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VAT up, down, shake it all around

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MFI and Woolies gone bust, household spending down to its lowest level in 13 years, more banks facing nationalisation, the government desperately pressuring banks into lowering their lending rates, the Organisation for Economic Cooperation and Development warning that the UK faces a much deeper recession that first expected. And these are just a few of the headlines from the past couple of days.

Rome is definitely burning, so what’s Nero doing? Fiddling – with VAT. If we understand it correctly, there’s going to be a temporary 2.5% reduction which Alastair Darling hopes will encourage people to start spending again, probably one of the dumbest and most desperate moves we’ve seen from this flailing, failing government. Just to put that into context, imagine a plasma screen TV with a pre-tax price of £500 – add 17.5% VAT and that’s £587, but at the new rate of15% the price would be £575, a massive saving of twelve whole pounds.

Hands up everybody who wouldn’t consider spending £587 right now, but would consider spending £575… Anybody? Thought not. So not only is this cut unlikely to increase consumer spending as intended, it’s also going to cost retailers millions of pounds to re-price and re-label their stock – a move which was supposed to help UK businesses will actually end up hitting them where it hurts at one of the worst possible times.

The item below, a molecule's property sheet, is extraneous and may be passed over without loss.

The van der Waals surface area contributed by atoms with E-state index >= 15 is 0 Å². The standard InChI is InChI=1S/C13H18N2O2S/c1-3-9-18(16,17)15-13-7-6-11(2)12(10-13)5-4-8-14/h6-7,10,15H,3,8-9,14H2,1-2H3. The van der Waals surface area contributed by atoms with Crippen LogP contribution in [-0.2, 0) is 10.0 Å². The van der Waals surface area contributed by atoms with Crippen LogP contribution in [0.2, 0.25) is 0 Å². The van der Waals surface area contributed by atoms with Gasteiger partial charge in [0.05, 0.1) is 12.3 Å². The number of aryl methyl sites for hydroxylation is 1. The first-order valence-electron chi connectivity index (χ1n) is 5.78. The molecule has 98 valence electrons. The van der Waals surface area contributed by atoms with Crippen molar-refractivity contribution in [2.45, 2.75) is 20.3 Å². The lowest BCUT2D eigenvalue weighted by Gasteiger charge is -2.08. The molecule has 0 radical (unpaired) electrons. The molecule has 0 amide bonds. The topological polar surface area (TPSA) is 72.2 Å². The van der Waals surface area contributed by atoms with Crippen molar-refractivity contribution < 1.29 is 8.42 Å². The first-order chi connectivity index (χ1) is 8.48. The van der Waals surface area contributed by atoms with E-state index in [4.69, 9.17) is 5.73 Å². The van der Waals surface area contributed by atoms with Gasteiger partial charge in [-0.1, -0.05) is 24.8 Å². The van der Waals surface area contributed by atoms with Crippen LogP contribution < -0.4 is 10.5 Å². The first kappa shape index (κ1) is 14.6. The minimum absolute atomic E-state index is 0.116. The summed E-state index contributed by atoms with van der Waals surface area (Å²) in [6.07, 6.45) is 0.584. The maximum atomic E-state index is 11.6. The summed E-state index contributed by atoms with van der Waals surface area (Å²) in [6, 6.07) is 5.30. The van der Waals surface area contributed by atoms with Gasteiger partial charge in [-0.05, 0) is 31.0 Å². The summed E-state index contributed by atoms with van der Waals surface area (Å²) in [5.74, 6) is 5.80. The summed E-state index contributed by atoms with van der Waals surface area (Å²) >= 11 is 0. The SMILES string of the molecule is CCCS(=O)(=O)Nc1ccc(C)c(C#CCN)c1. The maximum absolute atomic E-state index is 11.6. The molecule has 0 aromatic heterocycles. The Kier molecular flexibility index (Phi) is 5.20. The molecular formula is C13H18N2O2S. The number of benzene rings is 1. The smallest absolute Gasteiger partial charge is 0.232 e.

On top of this, the cost to the government in lost tax revenues is likely to be about £12.5 billion over the course of the year, and right no the government really, really can’t afford to lose that money, so guess how it’s going to be recouped… yup, big fat tax rises in the future.

This is the sneaky part – for the next twelve months, those who are rich/stupid enough to be spending wildly while we head into a major recession will make some fairly inconsequential saving, and then the tax rises will come after the next general election, which the government almost certainly knows it cannot win. So, the Tories are pretty much forced to push through the planned tax increases on high earners or risk cementing their reputation as the nasty party which only cares about looking after rich people. But this will, of course, damage Tory support amongst middle class voters – where they traditionally get most of their votes from.

So, this headline grabbing VAT cut will probably do absolutely nothing to help the economy, but it does plant the seeds of a Labour party comeback campaign for the 2014 election. Still, it’s not a done deal yet – Darling has announced tonight that the cut will be put to a parliamentary vote, although it’s a brave politician who’ll vote against tax cuts.

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